Whilst expressiveness is fantastic and should absolutely be part of your composition, it’s often easy enough to get lost in the music and whilst the first part of your composition may sound fantastic, as the piece progresses, it may shift into another realm or feeling entirely that doesn’t quite blend with the first half. Sometimes this style of composition may work, but for the most part, especially if you’re just getting started, it’s easy for the song to feel rather jarring or perhaps a little ‘odd’ where the piece feels like two separate pieces that have been mashed together. 

Also, it’s worth noting that a great number of songs actually originated as spin-offs from other compositions. If you’ve managed to accidentally create an amazing second melody whilst composing, write it down and save it for another day instead of feeling like you have to force it into your current composition.

Tip 4: Embellish and Annunciate

Now you have an amazing melody driving your piece along, we don’t want that melody to seem static throughout the piece, adding perhaps one or two embellishments throughout the piece can really help bring it to life. You might play your melody twice the same exact way, but by the third time you ought to be embellishing it so that even though it’s the same melody, it sounds different.

That might mean playing it in a different octave, adding more bass, more flair, or a slightly different rhythm. However you do it, it should enhance the melody throughout the piece. Don’t let it grow stale or your beautiful melody will begin to grate on your listeners’ ear.

Tip 5: Don’t Rush

Every great artist knows that art takes time and in reality, depending on your work style and the size of the composition you are writing, it’s important to know that it might take years to complete a piece.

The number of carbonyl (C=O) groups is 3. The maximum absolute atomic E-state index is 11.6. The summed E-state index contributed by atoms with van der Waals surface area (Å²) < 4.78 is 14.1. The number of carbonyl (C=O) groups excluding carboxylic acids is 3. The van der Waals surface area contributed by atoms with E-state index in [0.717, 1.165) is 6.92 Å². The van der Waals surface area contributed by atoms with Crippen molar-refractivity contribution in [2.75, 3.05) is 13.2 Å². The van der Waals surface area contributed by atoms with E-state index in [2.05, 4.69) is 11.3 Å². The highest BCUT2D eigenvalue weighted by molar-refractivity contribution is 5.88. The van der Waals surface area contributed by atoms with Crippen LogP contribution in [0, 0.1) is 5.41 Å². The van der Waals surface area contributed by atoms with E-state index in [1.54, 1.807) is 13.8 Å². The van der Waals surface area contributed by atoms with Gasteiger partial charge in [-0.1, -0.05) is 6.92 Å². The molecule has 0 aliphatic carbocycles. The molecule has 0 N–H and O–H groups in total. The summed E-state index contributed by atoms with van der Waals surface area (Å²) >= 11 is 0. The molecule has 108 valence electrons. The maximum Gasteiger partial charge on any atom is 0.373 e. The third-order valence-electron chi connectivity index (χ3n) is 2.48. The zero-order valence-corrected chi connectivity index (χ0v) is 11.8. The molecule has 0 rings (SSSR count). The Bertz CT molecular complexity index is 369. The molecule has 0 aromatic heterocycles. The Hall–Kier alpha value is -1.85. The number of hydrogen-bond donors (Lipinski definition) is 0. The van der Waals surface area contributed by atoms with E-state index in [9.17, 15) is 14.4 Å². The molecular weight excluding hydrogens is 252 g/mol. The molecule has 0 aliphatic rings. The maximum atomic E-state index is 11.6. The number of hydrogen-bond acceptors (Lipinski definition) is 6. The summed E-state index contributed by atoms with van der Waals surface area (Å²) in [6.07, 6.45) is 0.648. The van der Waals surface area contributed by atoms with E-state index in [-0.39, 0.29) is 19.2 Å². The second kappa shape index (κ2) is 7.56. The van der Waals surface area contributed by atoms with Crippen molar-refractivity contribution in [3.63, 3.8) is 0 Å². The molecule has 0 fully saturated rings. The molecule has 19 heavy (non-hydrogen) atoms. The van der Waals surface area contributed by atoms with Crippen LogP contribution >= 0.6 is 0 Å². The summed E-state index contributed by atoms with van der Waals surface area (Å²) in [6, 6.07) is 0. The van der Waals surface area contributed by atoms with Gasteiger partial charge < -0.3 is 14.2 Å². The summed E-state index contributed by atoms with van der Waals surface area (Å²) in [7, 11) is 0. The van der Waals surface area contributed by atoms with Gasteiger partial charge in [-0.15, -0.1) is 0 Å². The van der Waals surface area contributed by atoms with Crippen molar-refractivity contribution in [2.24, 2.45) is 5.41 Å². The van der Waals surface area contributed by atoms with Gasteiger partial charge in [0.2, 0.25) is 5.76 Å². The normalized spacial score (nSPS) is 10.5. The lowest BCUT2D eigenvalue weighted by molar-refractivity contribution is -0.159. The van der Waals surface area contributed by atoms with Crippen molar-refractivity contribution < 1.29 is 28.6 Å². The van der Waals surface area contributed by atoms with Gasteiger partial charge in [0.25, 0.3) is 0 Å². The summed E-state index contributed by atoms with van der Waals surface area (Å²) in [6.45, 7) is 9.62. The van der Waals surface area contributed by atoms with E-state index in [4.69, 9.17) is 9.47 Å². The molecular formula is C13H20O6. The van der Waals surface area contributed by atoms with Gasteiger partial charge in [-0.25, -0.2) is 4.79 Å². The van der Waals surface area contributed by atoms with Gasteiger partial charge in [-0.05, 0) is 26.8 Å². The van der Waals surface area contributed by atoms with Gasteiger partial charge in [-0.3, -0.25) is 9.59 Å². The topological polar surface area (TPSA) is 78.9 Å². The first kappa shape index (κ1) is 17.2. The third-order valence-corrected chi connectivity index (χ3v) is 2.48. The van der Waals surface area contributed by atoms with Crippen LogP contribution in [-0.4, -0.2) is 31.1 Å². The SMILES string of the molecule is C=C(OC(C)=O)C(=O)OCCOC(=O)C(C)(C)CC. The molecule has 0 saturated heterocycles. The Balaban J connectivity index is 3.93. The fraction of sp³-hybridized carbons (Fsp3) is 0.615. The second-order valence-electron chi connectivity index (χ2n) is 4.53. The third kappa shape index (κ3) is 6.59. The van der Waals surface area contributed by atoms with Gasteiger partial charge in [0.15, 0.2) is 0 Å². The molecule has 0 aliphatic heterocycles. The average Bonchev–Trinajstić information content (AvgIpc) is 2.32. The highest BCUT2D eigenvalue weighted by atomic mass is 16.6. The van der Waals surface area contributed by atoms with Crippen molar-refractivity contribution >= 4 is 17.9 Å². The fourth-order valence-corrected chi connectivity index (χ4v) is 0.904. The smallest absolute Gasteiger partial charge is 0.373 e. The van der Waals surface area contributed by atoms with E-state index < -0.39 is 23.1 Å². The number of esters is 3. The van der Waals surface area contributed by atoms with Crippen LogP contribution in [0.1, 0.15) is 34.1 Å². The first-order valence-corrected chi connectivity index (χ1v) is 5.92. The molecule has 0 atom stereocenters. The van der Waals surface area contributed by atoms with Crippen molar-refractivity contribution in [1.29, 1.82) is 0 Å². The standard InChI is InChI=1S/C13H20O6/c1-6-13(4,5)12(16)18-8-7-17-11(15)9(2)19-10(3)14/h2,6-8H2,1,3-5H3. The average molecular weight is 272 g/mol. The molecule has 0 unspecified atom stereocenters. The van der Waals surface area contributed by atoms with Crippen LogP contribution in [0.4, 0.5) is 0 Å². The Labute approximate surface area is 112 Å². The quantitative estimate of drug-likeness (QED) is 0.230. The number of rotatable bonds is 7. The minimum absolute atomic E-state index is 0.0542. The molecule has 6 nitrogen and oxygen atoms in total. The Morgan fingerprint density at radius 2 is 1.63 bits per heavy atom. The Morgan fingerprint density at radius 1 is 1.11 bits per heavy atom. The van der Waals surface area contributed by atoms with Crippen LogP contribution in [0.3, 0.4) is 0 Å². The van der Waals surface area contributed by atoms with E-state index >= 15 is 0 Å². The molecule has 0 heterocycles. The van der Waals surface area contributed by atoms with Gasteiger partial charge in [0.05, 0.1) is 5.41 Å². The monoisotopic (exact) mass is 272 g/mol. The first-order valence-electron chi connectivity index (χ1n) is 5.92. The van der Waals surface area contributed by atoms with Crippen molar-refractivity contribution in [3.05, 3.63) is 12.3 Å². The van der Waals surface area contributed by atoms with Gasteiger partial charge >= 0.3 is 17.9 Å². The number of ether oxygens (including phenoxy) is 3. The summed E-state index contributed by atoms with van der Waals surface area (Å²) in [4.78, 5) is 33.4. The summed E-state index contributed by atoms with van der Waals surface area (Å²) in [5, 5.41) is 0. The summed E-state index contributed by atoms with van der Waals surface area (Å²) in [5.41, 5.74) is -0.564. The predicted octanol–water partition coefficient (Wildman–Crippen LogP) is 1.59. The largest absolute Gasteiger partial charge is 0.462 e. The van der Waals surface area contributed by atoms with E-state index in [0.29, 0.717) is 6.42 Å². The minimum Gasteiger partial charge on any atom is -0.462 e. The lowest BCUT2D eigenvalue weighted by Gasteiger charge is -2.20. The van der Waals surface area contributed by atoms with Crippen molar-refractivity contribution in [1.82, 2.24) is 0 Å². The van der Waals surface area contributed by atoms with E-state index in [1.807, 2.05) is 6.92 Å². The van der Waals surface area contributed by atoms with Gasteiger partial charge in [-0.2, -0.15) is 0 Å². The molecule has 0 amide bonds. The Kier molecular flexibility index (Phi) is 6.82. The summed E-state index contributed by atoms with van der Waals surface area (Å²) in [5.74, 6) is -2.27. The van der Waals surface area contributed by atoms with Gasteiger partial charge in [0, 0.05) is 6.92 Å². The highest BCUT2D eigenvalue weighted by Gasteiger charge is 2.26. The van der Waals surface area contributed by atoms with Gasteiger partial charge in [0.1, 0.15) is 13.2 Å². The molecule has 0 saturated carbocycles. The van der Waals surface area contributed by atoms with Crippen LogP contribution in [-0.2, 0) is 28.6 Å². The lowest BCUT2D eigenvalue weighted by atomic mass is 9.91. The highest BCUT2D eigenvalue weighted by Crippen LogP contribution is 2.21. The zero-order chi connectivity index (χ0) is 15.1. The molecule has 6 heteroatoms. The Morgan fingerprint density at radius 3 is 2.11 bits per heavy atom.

Every now and again lightning may strike and you’ll write a piece in a few hours, but for the most part, particularly when it comes to piano composition, it’s not uncommon for a standard composition to take anywhere from 6-9 months to complete.

The most important part here it to not become frustrated, at the end of the day composition is a leisure activity and if you’re really not having fun with it, set the composition aside for a while and come back to it later. Sometimes if you take a couple months off of a song, then come back to it, you’ll find it easier to actually finish it.

Tip 6: Get Recording!

Finally, have a digital recorder, or microphone set up (or even just your phone!), start recording your snippets. There’s nothing more frustrating than having a great idea, getting interrupted, and then forgetting it. That’s why we always recommend keeping a device nearby to record your masterpieces in action. Once the piece is finished, it can even be fun to listen back to these snippets and see how your work has progressed!

So there you have it! Now unleash your sound unto the world! We would love to hear your one piano compositions, be sure to share your sound with us using the #MillersMusic, or if you are looking to start your compositions on an upgraded instrument, contact our experts today!